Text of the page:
Hello, Deborah...Yours is not a "stupid question"! Actually, I think that the jury is out on this one. I'm betting that Chris is going to do a "birth certificate" search to verify the original designation/destination of this vehicle. In short, cars leaving the Wolfsburg factory were designated as to their destinations. We did a "Crayon Markings" article a while back (do a search on 1967beetle.com to see this article) which discussed such designations of parts and destinations as these cars passed down the assembly line. This car might have been designated for Canada, for instance--thus, it would have differed from those coming to the USA. Typically, then, people in the USA call the cars "Euros" (European). Or to any one of several different markets. Cars were outfitted according to the codes of the countries to which they were destined. Thus, a car coming to the USA was outfitted according to the vehicular codes of the USA at the time. But...that aside, let's look at some of the differences this car sports as contrasted to a Deluxe '67 Beetle that would have come into the USA according to the vehicular codes at the time: steering column ignition/lock; the decklid script of "VW1500"; 4-lug bolt wheels with disc brakes on the front wheels; the radio which is different from the USA Sapphire V--also with different dash trim; the front fenders which are of the earlier type with the covered head lights. These are some of the differences which I can see and which Chris has pointed out. So...how did such a car reach the USA (in this case Hawaii)? Perhaps it was imported by a returning military person or a tourist, etc. Chris may never be able to unravel that line of ownership. But--he can do a search with the Wolfsburg people to verify the car's original destination--then, we will know a lot more about this vehicle. I have to tell you that I always am skeptical about so-called "Euros". I have had three customers in Puerto Rico with '67s and each of the cars was distinctive! One of our Featured Articles is of a car in Singapore--very like Chris' car. I have owned a so-called "Euro". So we have to do more research on each of these cars before we can say with definition that it is a "Euro". I'll get some flak over some of my comments but, hey...I'm old but I still can learn. So, bring on the comments! LOL. Thanks for writing in, Deborah! jay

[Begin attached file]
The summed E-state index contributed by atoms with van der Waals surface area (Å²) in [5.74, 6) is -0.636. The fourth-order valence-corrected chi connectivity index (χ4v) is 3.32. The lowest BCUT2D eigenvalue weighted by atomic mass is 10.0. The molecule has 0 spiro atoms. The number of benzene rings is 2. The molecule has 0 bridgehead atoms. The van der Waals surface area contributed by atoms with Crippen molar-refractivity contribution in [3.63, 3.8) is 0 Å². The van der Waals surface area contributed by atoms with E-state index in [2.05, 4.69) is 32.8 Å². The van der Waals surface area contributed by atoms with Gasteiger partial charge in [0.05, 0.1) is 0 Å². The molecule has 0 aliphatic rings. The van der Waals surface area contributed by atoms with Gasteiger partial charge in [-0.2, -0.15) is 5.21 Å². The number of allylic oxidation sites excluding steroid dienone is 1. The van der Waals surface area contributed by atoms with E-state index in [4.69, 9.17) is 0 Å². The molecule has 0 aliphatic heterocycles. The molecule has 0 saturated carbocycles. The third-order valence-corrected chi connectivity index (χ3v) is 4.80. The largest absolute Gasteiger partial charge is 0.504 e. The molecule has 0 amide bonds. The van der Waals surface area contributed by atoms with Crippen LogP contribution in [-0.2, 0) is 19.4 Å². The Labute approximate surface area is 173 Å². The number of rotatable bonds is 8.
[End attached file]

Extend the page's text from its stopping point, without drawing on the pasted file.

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Sam Glenn

about 2 years ago

Beautiful!! Thanks Chris. Would love to find a parcel tray for mine. ( I think that's what they're called) Anyone know of one available, let me know.

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Eric Shoemaker

about 2 years ago

Sam, Wolfsburg West has really great trays. Bambus is the way to go.

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Sam Glenn

about 2 years ago

Thanks,Eric

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Mark

about 2 years ago

Doesn't the Euro model have a locking steering column as well.

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Jeffrey Hicken

about 2 years ago

On deluxe models they do. There are a number of small differences [like red and orange turn signals]. The differences are even greater in standard models.

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Herrbern

about 2 years ago

It depends : Germany and France had the lock standard installed, Belgium not.

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Richard

about 2 years ago

Wow.... So much to learn, from a one year, multiple country car. I though my 67 Custom (U.S designated ) was so different from my daughters 67 base (Canadian) designated. Now I need to learn of more...lol This is like school, but interesting, and way more fun. This is a great looking beetle, and I think I like the mixed and matched outcome. Is that generator, and distributer Euro as well, or just changed up ?

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Deborah Krisko

about 2 years ago

Thanks gentlemen: as usual, you are a WEALTH of information, and I appreciate your courtesy in sharing it!